Third, as the previous paragraph asserted, we need pastors and church leaders to partner with us. PTC is our shorthand for Pastor Training Community. We are an organization of pastors and church leaders for pastors and church leaders. We are an organization built to train and encourage one another. We are an organization that is based upon community to build community. How can pastors and church leaders help? Well, ultimately, we need people to help us train – primarily by answering questions. Again, we are partnering with a few organizations to help provide some important resources to the church leaders worldwide. However, these pastors will not have a full church library or software available to them to answer their questions. Furthermore, many may have little, if any, access to the internet when they are not gathered at the training location so they will be unable to use Google or other internet resources to help. Jesus said that much is required from those who have been given much (Luke 12.48) and PTC wants to be a conduit for helping pastors who have much partner with those who have little. But here is the twist.

We will ask those who help to train others to be a part of offsetting the cost of providing the training. (Paying while serving is NOT mandatory. Please keep reading.) The previous post shared some of the resources needed for a new location to be established. However, ongoing costs will include paying someone locally to  manage the process in each location (or at least in groups of locations), translation, and internet access. The internet access should be relatively inexpensive, but will be monthly. As church leaders gather at the locations, they will need internet access to communicate with those who are providing the training (answering questions). Trainers (pastors and church leaders) who are willing to help provide the payment for these recurring expenses can help in so many ways. Let me provide a brief example based upon one location.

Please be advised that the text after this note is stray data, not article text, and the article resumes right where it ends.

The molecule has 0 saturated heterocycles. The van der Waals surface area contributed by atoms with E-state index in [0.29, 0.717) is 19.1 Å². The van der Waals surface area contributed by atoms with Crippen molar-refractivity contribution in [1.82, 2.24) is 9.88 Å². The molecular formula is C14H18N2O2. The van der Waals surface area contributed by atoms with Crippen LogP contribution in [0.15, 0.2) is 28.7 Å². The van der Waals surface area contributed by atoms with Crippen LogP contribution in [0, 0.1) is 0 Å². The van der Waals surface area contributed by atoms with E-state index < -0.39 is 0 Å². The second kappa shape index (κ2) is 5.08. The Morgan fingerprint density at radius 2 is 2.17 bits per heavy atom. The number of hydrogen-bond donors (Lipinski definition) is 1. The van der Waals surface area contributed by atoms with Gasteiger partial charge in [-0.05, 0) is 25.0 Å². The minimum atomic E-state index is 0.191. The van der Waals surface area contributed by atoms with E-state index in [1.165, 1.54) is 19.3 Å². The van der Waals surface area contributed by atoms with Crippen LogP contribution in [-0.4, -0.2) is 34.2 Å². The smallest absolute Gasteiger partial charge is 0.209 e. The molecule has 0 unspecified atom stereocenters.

Let’s assume PTC can secure some level of internet access for $50 per month (this will be high for most places but represents an easy figure with which to work). Let’s now assume that 20 pastors (covering a wide range of topics) are interested in helping this location receive training. If each pastor is willing to pay $30 per year, then the internet costs for the location are covered for that year and the pastor only has to make one “monthly” payment each year. Again, it is not the intent of PTC to prevent pastors from serving if they cannot pay, and therefore donations that come from individuals and churches will offset this need. (Of course, some churches may encourage their staff to participate and pay the cost accordingly.)

The example provides a quick look at how partnership can work. A few people partnering together can make a big difference. One drop of water may not make much of a difference, but many drops, working together, over time, can change the world (see PTC’s first blog post, Hello World). We have much to do, but we cannot do it alone. I hope this post, and the previous few, have helped to make the goals and purpose of PTC a little more clear. If not, please contact us and we will try to answer your questions.

This post is the last of the series meant to serve as an introduction into the ministry of PTC as the time for our initial planning and preparation is over. By the end of January our first two locations will be live. Thus, future blog entries will begin to focus on the action of the ministry, and less on the background of it. But again, our goal is to partner with others who wish to provide quality theological training to those who have little access. So, if you have questions about our purpose or goals, if you wish to potentially partner with us as a trainer, or if you wish to donate, please contact us. Your contact will be an encouragement as we seek to move forward and make disciples who make disciples throughout the world.